As Edgar attempts to uncover more of the mystery of Elizabeth's past using his own talents he learns that Perse, an ancient goddess who is embodied by the china doll, used Elizabeth and her talents to escape the gulf and collect souls to serve her. It is Perse's ship that Edgar is painting, and it is Perse herself that is the red robed wraith in Edgar's drawing. Upon learning this, he descends the stairs of Big Pink to find the ship waiting for him just off shore. He is attacked by a wraith in the form of a dead man, long ago lost at sea. As the wraith attempts to drag Edgar to the ship, Wireman intervenes and is able to drive the wraith off using a silver candlestick.
Realizing that Perse has also used him, and the unique psychic ability his phantom limb has caused, Edgar tries to keep his paintings out of the hands of his friends and family who attended the galley. He is too late to save Dr. Kamen and Tom Riley; they are mysteriously killed. Edgar thinks he has saved Ilse by having her burn the painting she took. However, the art critic, Mary Ire, bought one of the ship paintings, and Perse uses it to control Mary and send her to Rhode Island, where she drowns Ilse in her own bathtub. Perse does this to punish Edgar and his meddling. Grief struck, Edgar draws Ilse on the beach sand outside of Big Pink.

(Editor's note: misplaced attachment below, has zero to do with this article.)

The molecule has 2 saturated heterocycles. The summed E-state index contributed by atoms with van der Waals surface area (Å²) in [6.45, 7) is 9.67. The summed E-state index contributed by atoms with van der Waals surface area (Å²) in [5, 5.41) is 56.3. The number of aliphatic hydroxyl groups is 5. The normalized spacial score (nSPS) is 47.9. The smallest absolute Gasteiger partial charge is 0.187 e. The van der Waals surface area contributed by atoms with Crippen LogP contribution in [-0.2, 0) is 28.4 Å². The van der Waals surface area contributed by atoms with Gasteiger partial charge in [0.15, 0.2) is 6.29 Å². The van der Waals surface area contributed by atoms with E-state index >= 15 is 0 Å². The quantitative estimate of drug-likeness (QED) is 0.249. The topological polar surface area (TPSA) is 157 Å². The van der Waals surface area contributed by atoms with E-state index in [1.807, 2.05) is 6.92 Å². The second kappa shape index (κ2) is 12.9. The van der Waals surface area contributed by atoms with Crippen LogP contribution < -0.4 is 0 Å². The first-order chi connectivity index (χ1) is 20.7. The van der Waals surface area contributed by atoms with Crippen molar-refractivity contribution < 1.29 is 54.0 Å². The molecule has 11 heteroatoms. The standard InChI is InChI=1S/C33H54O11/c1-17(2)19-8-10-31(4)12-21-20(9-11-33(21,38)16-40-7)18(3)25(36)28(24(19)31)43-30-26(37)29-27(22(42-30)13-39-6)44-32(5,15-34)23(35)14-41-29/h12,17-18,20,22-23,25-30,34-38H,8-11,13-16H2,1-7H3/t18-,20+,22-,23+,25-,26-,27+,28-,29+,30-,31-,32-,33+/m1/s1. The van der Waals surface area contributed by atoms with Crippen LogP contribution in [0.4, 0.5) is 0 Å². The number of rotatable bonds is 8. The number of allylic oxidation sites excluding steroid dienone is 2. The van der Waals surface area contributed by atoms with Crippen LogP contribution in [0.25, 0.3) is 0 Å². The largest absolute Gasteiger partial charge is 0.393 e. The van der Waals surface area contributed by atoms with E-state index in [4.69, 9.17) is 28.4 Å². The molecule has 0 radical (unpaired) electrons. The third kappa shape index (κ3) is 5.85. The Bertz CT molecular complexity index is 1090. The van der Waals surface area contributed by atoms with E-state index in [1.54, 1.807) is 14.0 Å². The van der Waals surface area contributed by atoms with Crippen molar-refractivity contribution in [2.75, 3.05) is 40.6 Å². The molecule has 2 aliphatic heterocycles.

Realizing that the key to defeating Perse lies at the old Eastlake estate on the southern part of the island, Edgar, Wireman, and Jack travel there looking for the final clues. There they experience many of the bizarre manifestations from Elizabeth's artwork, and well as a twelve foot alligator sent to stop them, (which Wireman disposes of with a handgun). The trio find Elizabeth's old doll, which speaks through Jack and tells them that Nan Melda -- the Eastlakes' housekeeper -- realized Elizabeth's power and found out about Perse. Perse punished them in the 1920s by drowning Elizabeth's six year old twin sisters by driving them into the sea using the giant frog from Elizabeth's paintings. The dead twins were then used by Perse to lure the fiancee of the oldest sister (Emery) to his death in the gulf. Nan Melda followed the oldest sister to the beach with Elizabeth's father because the oldest sister was next. There they encountered the now dead twins, Emery, and the red robbed Perse on the deck of her ship. Nan Melda was able to hold off the wraiths using her silver braclets as Perse looked on, but the father accidently killed the oldest daughter and Nan Melda, using a spear gun. The distraction worked though, and Elizabeth trapped the china doll representing Perse in a keg full of fresh water, which Perse cannot affect because she comes from the sea (salt water).